Cradle Debarker

In a cradle debarker, logs are loaded into a long trough that contains a series of horizontal and vertical conveyor chains, which are oriented at a slight angle to the path of the logs. The chains lift and drop the logs as they move along the trough. This action loosens and removes bark via compressive and shear forces that are generated between the logs in the trough.

Using the cradle debarker over other debarking methods can reduce energy consumption. Cradle debarker also inflicts less damage to the logs, leading to a greater wood recovery rate, decreased transportation costs through elimination of off-site debarking, and greater process control (Kramer et al., 2009., p.88).

Development Status Products
Commercial
Pulp, Paper

Cradle DebarkerCosts & Benefits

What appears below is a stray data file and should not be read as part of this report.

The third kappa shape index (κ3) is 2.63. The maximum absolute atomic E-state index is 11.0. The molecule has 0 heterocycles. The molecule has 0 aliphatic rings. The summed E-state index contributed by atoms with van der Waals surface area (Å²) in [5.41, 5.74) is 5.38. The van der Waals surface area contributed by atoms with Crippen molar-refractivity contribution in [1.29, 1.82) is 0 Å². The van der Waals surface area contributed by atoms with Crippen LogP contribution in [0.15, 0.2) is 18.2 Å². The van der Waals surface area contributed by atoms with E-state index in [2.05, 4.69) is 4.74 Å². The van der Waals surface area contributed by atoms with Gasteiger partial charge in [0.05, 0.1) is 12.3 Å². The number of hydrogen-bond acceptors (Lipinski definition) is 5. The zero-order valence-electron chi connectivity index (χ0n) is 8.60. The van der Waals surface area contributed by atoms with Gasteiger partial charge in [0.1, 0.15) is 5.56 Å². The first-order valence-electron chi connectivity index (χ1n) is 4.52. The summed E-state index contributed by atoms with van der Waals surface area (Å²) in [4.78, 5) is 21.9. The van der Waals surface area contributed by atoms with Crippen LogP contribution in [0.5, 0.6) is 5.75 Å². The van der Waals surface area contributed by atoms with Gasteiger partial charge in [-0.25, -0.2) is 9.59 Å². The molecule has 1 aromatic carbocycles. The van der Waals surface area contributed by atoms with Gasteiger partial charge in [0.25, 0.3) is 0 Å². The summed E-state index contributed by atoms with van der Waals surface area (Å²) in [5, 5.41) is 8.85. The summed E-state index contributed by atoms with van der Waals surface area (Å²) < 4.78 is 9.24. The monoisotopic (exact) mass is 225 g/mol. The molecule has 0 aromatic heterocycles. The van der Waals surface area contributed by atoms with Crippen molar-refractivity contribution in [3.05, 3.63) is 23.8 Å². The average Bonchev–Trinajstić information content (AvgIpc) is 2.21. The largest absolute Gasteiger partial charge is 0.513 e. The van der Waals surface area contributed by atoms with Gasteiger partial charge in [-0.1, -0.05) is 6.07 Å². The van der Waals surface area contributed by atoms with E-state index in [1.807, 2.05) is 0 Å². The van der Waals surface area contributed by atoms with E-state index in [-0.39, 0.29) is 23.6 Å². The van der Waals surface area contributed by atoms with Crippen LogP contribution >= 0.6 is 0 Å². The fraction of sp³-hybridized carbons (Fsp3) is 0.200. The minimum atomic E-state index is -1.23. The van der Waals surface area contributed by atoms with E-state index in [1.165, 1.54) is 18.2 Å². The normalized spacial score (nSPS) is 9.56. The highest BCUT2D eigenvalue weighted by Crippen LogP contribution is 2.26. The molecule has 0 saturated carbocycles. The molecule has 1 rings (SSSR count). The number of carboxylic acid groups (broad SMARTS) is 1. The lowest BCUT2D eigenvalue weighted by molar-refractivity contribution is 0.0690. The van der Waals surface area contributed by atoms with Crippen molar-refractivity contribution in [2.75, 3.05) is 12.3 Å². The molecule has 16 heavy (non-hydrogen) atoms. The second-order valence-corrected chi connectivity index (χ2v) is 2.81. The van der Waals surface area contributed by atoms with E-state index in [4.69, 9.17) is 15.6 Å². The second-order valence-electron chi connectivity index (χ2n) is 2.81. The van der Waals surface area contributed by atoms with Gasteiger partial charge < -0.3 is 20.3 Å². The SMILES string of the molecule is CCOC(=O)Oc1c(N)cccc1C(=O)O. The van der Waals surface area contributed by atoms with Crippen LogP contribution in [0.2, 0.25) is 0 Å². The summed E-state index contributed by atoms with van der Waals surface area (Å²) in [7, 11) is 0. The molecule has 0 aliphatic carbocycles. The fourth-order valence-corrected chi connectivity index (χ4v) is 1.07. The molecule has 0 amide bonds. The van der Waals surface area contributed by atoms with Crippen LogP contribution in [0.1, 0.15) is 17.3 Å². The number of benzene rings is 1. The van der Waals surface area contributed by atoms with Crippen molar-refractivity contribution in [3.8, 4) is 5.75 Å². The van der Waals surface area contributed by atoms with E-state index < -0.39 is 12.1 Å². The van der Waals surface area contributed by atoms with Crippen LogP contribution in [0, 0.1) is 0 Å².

Parent Process: Virgin Material Preparation
Energy Savings Potential

US flag A cradle debarker consumes 33% less energy than other debarking methods (Kramer et al., 2009. p.88).
Energy savings are estimated at 0.025 GJ/t of debarked logs (Marin et al., 2000. p. 22)

CO2 Emission Reduction Potential

US flag Emissions reductions are estimated at 2.93 kg CO2/t-wood (Martin, et al., 2000. p.21).

Costs

US flag Investments are estimated at US $25.8/t-wood pulp [based on US $ value in 2000] (Martin et al., 2000. p.22)

US flag

 A cradle debarker can reduce costs upto $33/t-wood (Kramer et al., 2009. p.88).

Cradle Debarker Publications

Page Number: 

88